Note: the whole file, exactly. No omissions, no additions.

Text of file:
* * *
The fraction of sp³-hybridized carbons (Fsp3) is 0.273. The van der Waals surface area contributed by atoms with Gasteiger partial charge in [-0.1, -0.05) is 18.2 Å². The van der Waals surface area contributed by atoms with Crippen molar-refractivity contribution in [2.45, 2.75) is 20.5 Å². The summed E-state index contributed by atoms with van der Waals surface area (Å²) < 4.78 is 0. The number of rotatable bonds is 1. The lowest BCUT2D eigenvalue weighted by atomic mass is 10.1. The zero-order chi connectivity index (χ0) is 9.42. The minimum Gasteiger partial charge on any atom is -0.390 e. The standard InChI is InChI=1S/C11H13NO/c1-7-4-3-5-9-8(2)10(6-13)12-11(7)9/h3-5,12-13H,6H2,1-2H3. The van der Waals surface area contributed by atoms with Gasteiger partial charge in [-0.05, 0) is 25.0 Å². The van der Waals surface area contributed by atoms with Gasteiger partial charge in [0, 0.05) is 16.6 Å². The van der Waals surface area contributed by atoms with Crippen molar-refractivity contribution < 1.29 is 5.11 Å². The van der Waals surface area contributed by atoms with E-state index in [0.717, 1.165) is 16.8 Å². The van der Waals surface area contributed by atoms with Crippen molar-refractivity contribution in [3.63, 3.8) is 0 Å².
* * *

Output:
The fraction of sp³-hybridized carbons (Fsp3) is 0.273. The van der Waals surface area contributed by atoms with Gasteiger partial charge in [-0.1, -0.05) is 18.2 Å². The van der Waals surface area contributed by atoms with Crippen molar-refractivity contribution in [2.45, 2.75) is 20.5 Å². The summed E-state index contributed by atoms with van der Waals surface area (Å²) < 4.78 is 0. The number of rotatable bonds is 1. The lowest BCUT2D eigenvalue weighted by atomic mass is 10.1. The zero-order chi connectivity index (χ0) is 9.42. The minimum Gasteiger partial charge on any atom is -0.390 e. The standard InChI is InChI=1S/C11H13NO/c1-7-4-3-5-9-8(2)10(6-13)12-11(7)9/h3-5,12-13H,6H2,1-2H3. The van der Waals surface area contributed by atoms with Gasteiger partial charge in [-0.05, 0) is 25.0 Å². The van der Waals surface area contributed by atoms with Gasteiger partial charge in [0, 0.05) is 16.6 Å². The van der Waals surface area contributed by atoms with Crippen molar-refractivity contribution < 1.29 is 5.11 Å². The van der Waals surface area contributed by atoms with E-state index in [0.717, 1.165) is 16.8 Å². The van der Waals surface area contributed by atoms with Crippen molar-refractivity contribution in [3.63, 3.8) is 0 Å².